2. Treat Information as an Asset: Information is an asset that has value. It costs you resources to create it, to store it, to transmit it, to secure it, to replace it, and to manage it. The best practice of treating information as an asset is something we in the Federal Government recognize and are incorporating into our risk-based approach to cybersecurity. For example, as part of the CNAP, agencies are taking action to identify their high-value information assets and better align protective measures to manage risk while delivering results that are effective, efficient, and secure. By treating information as an asset, we get a better understanding of the value of our information and adjusting our defenses so that we proportionally protect our high value assets. We need to treat information as an asset, perform asset valuations, and align our defense appropriate to the risk.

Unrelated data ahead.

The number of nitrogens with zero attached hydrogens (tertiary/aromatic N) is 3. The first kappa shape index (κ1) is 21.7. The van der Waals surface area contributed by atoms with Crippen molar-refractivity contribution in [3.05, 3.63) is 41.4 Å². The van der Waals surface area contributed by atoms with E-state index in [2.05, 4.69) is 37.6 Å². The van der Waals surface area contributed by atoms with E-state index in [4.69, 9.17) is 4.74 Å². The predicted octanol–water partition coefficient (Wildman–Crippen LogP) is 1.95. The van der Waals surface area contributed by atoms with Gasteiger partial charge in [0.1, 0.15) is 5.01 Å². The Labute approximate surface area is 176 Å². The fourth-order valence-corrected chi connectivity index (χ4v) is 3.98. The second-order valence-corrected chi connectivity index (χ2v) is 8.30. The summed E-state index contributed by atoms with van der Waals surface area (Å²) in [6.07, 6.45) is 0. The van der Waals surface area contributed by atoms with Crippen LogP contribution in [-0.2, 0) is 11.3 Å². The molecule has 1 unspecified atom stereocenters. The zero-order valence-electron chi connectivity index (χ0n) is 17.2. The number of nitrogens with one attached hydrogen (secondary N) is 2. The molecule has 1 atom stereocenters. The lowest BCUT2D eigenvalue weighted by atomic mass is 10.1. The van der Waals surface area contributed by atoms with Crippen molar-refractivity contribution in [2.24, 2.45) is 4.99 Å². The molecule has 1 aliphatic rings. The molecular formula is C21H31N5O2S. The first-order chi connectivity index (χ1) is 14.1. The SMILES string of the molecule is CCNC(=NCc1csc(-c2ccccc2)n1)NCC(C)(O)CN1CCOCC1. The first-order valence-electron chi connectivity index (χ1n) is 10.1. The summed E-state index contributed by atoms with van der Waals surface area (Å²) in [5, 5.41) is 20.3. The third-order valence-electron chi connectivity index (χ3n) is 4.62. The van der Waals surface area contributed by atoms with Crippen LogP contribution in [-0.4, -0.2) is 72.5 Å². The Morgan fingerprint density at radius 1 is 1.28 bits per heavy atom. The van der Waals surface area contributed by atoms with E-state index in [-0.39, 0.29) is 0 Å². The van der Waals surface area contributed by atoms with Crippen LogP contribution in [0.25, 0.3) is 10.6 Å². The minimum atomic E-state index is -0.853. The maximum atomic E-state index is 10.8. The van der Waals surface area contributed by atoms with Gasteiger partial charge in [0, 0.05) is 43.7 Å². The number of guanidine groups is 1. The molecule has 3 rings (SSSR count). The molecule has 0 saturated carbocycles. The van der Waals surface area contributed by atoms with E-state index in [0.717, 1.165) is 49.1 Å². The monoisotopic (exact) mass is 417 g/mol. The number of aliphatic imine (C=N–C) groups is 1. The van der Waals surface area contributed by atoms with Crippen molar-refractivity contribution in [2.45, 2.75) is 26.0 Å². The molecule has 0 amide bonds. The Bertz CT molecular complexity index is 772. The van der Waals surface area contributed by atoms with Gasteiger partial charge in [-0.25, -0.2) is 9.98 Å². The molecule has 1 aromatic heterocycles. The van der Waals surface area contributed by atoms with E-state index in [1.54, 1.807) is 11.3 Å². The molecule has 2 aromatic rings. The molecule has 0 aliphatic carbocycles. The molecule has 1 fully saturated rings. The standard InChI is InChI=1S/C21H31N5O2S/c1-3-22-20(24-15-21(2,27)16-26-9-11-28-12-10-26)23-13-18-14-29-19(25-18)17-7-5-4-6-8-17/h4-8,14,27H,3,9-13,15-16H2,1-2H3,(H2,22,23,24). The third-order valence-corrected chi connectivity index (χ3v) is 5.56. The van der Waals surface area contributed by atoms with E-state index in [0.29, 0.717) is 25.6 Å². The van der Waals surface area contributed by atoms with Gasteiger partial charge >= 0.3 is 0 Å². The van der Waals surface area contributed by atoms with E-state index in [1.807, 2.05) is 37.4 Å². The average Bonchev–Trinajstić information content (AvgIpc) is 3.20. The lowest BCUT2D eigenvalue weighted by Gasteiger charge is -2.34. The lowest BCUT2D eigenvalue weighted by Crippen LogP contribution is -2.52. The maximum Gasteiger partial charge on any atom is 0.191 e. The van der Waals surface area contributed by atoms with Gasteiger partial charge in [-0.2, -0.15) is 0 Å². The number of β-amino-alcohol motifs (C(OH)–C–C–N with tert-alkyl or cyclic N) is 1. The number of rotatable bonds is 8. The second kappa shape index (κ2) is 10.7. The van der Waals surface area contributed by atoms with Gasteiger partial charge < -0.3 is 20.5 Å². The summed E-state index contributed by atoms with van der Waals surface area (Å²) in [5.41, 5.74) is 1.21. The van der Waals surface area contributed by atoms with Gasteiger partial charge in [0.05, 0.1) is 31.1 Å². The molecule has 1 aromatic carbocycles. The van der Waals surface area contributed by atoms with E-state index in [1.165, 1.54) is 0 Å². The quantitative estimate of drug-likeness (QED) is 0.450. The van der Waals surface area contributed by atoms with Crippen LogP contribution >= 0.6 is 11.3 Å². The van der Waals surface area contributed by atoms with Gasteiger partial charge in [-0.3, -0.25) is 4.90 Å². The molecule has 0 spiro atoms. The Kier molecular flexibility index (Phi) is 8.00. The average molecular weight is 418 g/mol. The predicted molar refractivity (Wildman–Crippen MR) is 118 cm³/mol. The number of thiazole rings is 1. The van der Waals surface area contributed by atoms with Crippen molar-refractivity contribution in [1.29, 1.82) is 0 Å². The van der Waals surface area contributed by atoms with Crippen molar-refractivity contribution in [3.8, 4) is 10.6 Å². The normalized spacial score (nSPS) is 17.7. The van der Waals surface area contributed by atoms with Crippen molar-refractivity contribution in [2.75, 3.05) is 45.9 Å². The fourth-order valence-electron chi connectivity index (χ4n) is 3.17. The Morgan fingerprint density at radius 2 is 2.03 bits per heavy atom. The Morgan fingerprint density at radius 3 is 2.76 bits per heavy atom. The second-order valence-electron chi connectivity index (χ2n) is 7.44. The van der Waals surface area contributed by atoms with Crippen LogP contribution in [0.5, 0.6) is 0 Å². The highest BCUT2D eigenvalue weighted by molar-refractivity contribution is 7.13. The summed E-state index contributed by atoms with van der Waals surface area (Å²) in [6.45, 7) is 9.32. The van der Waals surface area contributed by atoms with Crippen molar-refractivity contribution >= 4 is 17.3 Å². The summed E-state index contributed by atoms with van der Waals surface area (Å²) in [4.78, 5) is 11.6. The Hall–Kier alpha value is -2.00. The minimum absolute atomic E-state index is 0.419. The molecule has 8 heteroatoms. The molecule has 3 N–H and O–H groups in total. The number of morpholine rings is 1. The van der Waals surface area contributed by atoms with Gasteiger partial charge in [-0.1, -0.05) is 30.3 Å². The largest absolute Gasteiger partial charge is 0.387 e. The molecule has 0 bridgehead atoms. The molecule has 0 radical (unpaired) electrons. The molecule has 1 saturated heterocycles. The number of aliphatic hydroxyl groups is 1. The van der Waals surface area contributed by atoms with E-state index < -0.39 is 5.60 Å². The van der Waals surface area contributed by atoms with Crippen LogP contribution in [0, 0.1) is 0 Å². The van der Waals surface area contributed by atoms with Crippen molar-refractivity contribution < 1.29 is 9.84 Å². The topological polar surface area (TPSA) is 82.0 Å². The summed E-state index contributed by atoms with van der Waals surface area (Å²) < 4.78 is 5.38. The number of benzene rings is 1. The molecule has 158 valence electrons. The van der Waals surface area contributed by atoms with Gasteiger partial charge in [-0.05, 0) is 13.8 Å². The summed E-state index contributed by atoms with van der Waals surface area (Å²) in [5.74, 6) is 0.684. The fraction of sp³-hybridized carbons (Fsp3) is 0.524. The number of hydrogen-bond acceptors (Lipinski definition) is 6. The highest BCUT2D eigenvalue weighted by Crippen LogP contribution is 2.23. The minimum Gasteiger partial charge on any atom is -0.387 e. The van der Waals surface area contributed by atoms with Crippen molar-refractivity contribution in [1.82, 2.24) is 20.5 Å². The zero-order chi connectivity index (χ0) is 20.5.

3. Do the Right Things the Right Way: Many cyber incidents and data breaches could be prevented if we all implemented best practices and practiced proper cyber hygiene. In the Federal Government, we are focusing attention on “buying down our cyber risk” by implementing best practices that do the right things the right way at the right time. For example, to better manage our networks, we are implementing the Continuous Diagnostics and Mitigation program. When fully implemented, this capability will give us positive control of our networks and give us real-time visibility into what’s on our network, who’s on our network, and what’s going on in our networks. We intend to expand our use of exercises and drills across organizations to hone our skills and meet performance objectives. The Hall of Fame football coach Vince Lombardi said, “Perfect Practice Makes Perfect.” The American people expect us to deliver excellence every day. We can only get there if we do the right things the right way and practice, practice, practice.